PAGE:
Notes from the Road: 9 Things for Non-Skiers to Do This Season


When the snow flies and the mountains are blankets of white, it’s easy to see why Yellowstone Country has a reputation for being a skier and rider’s paradise. And while we are certainly excited that the resorts are open, we’re also happy to report that you don’t necessarily have to step into a pair of bindings (or even like the outdoors) to have a truly unique and wildly fun experience.

For Outdoor Enthusiasts

Snowshoeing is the winter parallel to hiking and it’s a great way to be outside in the winter without having to learn a whole new sport. Especially family friendly, anyone can snowshoe on the first try. Make sure you get the right gear, as the snow gets quite deep here and you’ll often find yourself sinking to your waist without a set of snowshoes (poles are helpful, too, for first-timers). You can rent snowshoes at any local outfitter or gear shop (just call ahead to make sure they have enough in stock).

A bit of an adventurer, are you? If getting further into the backcountry in a shorter amount of time is more your thing, rent a snowmobile or hire a guide and see a side of Yellowstone Country that few get to experience. While snowmobiling is allowed throughout the area, check out our favorite places to drive a sled.

With temperatures sometimes dropping into the single digits, what better way to combat a frigid day than a relaxing soak in a natural hot spring? For a leisurely day spent in the company of some loved ones, check out Bozeman Hot Springs or Chico Resort for hot springs pools with food, drink and … um … actual places to sit.

For the adventurous ones out there, head down to Yellowstone National Park, through the Gardiner entrance, for a soak in the Boiling River. Situated at the confluence of the Yellowstone River and a hydrothermal stream, this completely natural hot spring is highly favored by locals. We recommend wearing shoes or river sandals on the way in. And make your entrance quick. The first few steps are all river water, and quite chilly.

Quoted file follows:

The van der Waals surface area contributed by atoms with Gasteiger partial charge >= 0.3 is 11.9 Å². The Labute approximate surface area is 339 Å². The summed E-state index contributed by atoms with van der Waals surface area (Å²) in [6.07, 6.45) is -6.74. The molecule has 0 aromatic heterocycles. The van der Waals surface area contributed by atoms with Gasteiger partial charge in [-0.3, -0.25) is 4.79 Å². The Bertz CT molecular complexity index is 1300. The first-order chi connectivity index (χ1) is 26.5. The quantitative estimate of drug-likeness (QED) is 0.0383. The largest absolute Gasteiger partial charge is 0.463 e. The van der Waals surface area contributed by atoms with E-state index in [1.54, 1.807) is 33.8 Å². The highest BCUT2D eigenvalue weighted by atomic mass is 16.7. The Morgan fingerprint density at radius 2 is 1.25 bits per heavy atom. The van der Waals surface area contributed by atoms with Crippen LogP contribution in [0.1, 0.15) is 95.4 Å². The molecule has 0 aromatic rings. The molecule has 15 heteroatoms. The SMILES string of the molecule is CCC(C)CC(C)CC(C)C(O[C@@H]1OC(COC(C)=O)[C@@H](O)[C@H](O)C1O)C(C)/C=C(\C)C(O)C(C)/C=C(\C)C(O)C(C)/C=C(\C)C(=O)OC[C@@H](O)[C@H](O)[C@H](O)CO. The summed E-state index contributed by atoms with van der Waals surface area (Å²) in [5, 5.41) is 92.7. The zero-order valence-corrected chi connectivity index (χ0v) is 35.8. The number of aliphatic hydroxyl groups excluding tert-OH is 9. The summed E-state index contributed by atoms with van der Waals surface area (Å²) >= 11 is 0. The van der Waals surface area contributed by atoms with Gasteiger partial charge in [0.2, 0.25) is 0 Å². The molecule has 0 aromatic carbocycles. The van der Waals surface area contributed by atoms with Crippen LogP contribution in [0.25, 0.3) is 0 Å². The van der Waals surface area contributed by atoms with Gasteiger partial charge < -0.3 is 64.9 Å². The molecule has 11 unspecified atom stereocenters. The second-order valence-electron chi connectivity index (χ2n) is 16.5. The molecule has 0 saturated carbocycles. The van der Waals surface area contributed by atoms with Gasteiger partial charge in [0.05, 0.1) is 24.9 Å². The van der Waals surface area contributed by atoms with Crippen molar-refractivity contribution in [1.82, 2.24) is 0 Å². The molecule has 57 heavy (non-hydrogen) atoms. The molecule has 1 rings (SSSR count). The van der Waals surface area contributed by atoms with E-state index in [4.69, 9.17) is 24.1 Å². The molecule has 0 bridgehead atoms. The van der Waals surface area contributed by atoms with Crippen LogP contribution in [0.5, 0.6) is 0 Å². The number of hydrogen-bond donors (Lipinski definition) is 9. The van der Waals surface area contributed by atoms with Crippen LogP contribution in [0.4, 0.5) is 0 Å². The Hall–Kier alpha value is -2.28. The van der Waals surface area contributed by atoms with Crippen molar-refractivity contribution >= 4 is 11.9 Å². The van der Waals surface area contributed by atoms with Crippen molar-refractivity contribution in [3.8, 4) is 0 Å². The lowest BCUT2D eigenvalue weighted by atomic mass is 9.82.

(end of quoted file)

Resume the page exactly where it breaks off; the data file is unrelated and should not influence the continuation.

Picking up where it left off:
Ice Skating
For an activity that the whole family can enjoy, rent some skates and channel your inner Gretzky (or Lipinski). Check out local ice rinks like Red Lodge Ice in Red Lodge, the Big Sky Rink at Town Center in Big Sky or head to B Bar Ranch in Emigrant (they offer pond skating to guests). The unique part about outdoor rinks is you’ll get a gorgeous view of the mountain vistas while you build up some heat racing the little ones around the rink—and even feeling like a kid again yourself.

Touring Yellowstone National Park in a Snowcoach

Whether you’re an animal enthusiast or simply looking to spend a day touring Yellowstone while someone else does the driving, we highly recommend booking a snowcoach tour. Snowcoaches have huge windows for sightseeing and over-the-snow tires, which means roads that are normally closed to car traffic are wide open for snowcoach operators. It also means that you’ll get a much more subdued experience of Yellowstone, with far fewer people and far better chances of catching sight of something wild. If you’re lucky, you’ll be bombarded by sightings of deer, elk, moose and maybe a wolf.